Panel Discussion on Burnout and Fatigue: 3 Women Get Real About Their Struggles, Part 2
In the first part of this panel discussion, we focused on what led to a situation of burnout and fatigue, how the panelists recognized it, their signs and symptoms and more.
This time, I wanted to focus on the hopefulness that exists, even when we find that we’ve come to the end of our rope. Winter does not last forever. Spring is coming.
I chose this tulip image because it well describes that simple but strong hope that I have in my own personal season of slowly coming out of burnout. There is light at the end of this dark tunnel. The Lord can do mighty things in us, and His power is made perfect in our weakness.
In this second half of the panel discussion, I am continuing my interviews with:
Crystal of Money Saving Mom
Kimi of The Nourishing Gourmet
Donielle of Naturally Knocked Up
Image by carbonnyc
5. What steps have you taken to bring balance and proper priorities back to your life?
Donielle :: For me the biggest step I took was realizing that this was not God’s will for my life or my family and that even as hard as I worked, it would become nothing without Him. Once I put that thought above everything I had going I was able to see the proper perspective on everything else in my life giving time to those things that he needed me to spend the most time on.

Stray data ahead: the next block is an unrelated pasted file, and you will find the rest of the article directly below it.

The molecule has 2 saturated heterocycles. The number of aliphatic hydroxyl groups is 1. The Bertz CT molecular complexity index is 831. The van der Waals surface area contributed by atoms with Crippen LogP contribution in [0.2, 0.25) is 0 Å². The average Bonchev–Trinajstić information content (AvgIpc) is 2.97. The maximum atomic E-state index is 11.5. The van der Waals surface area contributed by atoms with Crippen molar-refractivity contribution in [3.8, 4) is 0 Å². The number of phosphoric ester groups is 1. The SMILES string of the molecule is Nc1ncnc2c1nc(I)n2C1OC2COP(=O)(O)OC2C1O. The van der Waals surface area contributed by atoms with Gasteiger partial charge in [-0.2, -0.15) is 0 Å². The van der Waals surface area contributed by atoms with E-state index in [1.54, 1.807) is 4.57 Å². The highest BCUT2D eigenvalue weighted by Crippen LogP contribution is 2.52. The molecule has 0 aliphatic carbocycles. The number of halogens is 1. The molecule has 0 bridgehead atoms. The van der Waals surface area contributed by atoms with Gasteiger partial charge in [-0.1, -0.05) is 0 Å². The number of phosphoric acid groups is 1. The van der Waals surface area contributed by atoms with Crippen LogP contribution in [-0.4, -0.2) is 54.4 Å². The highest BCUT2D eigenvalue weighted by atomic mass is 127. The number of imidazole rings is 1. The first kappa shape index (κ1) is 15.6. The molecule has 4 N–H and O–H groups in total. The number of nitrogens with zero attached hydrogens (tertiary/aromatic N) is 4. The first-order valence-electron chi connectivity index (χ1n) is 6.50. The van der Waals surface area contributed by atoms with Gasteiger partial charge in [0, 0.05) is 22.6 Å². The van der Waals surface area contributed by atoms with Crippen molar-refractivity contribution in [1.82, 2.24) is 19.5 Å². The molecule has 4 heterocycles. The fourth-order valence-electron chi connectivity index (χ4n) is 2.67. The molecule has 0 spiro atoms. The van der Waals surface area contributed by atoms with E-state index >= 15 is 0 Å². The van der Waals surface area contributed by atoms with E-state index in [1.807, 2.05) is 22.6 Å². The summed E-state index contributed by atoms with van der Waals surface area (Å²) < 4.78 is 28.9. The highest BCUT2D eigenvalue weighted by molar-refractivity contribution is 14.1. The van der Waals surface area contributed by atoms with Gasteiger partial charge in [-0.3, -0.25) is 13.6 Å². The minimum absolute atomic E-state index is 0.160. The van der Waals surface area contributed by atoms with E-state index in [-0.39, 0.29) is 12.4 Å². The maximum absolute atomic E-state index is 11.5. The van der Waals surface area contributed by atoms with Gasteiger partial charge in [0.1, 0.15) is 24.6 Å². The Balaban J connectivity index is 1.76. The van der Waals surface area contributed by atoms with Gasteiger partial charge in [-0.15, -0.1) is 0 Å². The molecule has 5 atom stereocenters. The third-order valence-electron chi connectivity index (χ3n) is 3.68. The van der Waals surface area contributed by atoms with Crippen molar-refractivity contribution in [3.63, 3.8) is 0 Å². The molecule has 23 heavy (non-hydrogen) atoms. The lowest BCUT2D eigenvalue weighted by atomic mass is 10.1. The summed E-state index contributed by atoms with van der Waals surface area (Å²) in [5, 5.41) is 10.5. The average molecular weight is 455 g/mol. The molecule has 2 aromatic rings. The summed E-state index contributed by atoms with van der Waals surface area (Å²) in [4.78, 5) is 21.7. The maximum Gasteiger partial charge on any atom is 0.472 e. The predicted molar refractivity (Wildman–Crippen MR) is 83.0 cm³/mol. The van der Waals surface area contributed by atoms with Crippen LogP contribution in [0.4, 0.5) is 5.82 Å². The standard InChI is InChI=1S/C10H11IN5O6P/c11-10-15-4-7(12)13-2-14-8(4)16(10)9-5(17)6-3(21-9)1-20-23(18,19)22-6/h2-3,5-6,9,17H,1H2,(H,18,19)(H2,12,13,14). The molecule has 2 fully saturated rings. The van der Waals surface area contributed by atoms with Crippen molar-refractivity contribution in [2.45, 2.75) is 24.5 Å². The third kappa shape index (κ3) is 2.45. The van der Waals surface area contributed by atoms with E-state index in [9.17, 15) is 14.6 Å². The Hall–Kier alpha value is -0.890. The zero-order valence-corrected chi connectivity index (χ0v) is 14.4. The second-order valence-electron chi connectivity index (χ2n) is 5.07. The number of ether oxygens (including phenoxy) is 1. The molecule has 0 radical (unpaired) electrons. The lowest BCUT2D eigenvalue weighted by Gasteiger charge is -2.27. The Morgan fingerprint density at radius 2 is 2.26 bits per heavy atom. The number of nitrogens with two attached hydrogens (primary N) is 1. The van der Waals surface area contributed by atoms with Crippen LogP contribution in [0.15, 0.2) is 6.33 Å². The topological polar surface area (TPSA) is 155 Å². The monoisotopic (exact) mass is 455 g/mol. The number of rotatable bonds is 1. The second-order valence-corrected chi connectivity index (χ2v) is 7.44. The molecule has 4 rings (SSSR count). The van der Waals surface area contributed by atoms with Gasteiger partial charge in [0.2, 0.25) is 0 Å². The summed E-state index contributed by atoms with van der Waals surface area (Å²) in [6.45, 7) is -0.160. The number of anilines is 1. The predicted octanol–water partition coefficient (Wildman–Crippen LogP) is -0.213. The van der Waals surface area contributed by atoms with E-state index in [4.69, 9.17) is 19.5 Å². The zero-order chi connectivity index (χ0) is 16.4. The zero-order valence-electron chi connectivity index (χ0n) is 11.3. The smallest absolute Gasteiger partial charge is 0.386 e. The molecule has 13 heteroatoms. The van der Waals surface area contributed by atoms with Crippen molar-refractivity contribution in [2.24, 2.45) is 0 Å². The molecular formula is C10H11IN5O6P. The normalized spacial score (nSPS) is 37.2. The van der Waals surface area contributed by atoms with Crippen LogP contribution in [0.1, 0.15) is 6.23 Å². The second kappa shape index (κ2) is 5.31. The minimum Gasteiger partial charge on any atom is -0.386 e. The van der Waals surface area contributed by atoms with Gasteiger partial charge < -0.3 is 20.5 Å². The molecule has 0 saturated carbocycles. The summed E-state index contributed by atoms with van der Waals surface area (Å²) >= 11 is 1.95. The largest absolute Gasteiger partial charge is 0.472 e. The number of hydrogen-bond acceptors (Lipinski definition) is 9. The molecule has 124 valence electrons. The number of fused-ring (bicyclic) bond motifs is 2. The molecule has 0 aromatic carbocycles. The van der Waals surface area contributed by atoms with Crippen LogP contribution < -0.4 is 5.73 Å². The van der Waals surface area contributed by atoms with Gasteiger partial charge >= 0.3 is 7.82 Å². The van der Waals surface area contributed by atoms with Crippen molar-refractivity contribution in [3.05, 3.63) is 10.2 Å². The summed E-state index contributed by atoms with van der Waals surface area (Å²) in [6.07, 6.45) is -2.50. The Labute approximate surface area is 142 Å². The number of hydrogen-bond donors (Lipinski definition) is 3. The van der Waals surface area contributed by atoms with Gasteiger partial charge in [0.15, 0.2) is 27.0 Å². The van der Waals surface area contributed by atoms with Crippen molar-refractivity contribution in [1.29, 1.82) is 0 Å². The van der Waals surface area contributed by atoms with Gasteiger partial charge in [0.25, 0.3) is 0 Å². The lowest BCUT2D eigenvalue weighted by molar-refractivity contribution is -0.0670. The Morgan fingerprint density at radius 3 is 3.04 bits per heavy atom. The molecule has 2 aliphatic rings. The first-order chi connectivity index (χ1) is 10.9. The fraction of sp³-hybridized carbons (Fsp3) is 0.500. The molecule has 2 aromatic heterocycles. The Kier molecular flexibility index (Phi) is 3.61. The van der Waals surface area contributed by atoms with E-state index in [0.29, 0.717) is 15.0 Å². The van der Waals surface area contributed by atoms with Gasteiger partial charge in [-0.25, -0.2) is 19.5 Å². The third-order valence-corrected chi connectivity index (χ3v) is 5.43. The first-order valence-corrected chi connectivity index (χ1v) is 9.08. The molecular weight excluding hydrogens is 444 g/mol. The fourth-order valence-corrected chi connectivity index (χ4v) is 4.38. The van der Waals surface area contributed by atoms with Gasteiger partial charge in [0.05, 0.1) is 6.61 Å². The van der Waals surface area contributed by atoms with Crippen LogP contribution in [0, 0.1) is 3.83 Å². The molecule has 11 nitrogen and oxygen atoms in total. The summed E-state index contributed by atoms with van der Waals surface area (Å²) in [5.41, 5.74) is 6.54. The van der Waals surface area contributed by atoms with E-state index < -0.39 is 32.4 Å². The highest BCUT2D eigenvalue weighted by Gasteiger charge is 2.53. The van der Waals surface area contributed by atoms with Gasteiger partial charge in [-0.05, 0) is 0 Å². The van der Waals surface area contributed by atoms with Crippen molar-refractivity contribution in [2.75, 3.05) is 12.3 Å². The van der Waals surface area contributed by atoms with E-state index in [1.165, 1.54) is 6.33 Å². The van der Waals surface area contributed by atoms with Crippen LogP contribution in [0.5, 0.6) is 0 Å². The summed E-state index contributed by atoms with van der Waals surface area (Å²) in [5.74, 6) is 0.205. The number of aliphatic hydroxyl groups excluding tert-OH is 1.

I say no a lot more! I’ve stepped down from a few things at church, I’ve said no a lot more to my blogging commitments and I spend more time at home with my family. I schedule my days more often than not and it’s brought a sense of peace in our home. While my house may not ever be sparkling clean right now, the functions that need to happen are happening again. In fact, today my husband has clean socks in his drawer and not in the “waiting to be folded” hamper where they’ve been for the last several months!
Kimi :: For me, I had to give up a lot of things that would normally be a proper priority. I had to keep my standards low for house cleaning, for example as my energy was so limited I could only do so much. We also decided not to have me teach piano again for a time so that I could spend my energy on healing.
Crystal :: Since my husband and I had that discussion, I did a major pruning of my commitments and responsibilities. I started saying “no” more than I said “yes” and truly evaluating an opportunity in light of our family goals and priorities before just quickly committing to it.
I also purposed to commit to undercommit, to do less and be more. In addition, I set up a time budget and blocked sufficient time for sleep, family time, exercise and margin in my life.
You can read more about the changes I made and things which have been a huge help for me in my series on Time Management 101.
Image by seabamirum
6. Which physical things (rest, exercise, supplements, diet, etc.) have been the most valuable for bringing healing and strength back to your body?